The book starts with Eric in a Service Station with George Harrison. Initially, I thought it was going to miss his childhood but the author then takes us back to when Eric was born in Ripley. His early childhood, or the effects of it anyway, feature throughout his life. His mother left him when he was two. He thought his mother was his sister and his grandmother was his mother. He found out the terrible deception when he was nine. His grandmother Rose, spoilt him rotten (and continued to do so) and so consequently spoilt him.

Thankfully, there are no graphic descriptions but pretty much everybody, perhaps especially Clapton, lived totally promiscuous lifestyles: even when they were in ‘proper’ relationships or were married. It becomes a bit wearisome to continually read about his constant state of drunkenness or drug abuse. But that was how it was and the author faithfully records it all, while (most of the time) avoiding too many value judgments. There is some strong language in the book but It’s kept to a minimum and isn’t gratuitous. My language was quite extreme before becoming a Christian so to me it’s all quite tame.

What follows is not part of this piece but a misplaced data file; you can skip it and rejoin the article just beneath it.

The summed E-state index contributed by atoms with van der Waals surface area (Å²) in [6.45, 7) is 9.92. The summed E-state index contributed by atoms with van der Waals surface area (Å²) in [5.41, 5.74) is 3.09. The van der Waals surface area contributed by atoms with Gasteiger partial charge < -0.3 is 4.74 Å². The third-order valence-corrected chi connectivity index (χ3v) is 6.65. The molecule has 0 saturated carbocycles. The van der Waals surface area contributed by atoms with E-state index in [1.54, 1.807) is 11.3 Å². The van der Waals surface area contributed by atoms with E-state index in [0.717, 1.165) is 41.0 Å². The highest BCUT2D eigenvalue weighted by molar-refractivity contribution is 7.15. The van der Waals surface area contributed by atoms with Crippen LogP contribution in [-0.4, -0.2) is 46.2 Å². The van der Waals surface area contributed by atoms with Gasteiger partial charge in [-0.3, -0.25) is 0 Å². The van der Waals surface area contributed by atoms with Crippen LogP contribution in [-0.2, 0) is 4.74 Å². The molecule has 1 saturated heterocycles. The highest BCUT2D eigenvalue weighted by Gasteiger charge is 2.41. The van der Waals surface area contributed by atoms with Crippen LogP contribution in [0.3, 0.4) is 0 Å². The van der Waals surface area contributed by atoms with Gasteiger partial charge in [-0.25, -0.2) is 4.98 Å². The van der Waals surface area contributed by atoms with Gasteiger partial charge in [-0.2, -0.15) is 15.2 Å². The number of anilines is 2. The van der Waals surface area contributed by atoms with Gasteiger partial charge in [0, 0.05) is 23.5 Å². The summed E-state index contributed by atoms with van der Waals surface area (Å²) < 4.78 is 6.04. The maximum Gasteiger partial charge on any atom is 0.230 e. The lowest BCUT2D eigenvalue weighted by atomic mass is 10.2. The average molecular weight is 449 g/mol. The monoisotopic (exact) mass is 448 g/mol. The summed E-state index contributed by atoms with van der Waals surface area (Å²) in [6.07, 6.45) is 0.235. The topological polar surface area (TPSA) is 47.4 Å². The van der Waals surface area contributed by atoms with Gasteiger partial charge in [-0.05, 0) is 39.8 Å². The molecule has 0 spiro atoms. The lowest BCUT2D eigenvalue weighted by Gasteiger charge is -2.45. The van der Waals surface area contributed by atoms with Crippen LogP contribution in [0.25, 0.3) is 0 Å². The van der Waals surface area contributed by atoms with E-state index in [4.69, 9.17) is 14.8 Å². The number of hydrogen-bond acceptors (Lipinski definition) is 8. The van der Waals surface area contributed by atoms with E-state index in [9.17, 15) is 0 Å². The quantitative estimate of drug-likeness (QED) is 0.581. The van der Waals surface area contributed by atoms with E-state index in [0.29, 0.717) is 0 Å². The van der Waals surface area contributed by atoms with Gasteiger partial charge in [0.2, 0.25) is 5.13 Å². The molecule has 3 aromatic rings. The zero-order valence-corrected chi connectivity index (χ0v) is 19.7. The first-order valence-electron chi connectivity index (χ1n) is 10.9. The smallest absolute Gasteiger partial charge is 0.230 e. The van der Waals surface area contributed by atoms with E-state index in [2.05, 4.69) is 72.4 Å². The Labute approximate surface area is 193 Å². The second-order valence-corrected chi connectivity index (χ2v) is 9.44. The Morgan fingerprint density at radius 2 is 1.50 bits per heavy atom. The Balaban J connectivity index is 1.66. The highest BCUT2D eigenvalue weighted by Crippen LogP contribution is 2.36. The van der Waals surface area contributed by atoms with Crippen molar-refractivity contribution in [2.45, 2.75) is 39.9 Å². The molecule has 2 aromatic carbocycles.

I wondered if Clapton came into contact with Christians. He was brought up in a culturally Christian environment, as I was, so he would have some vague knowledge of the Christian faith. Vague knowledge, however, is most often completely wrong. After thinking about that the very next chapter found him undergoing radical treatment for his drug addiction by Christian doctors. The nurse was fired though because her evangelism was a bit too ‘full on’.

The temptation is to be judgemental about him and think of him as a spoilt brat (which he was) who seemed to get away with just about anything and everything (which he mostly did) whilst in the main avoiding the carnage he created for others around him. The way he treated the women in is his life is appalling. So appalling that it becomes impossible for the author not to say something. As the saying goes, however, ‘there but for the grace of God go I.’ No matter how much money or talent he had, ultimately, it couldn’t protect him from himself or later tragedy. It’s quite amazing that he has survived as long as he has. So many of his musical peers died while young.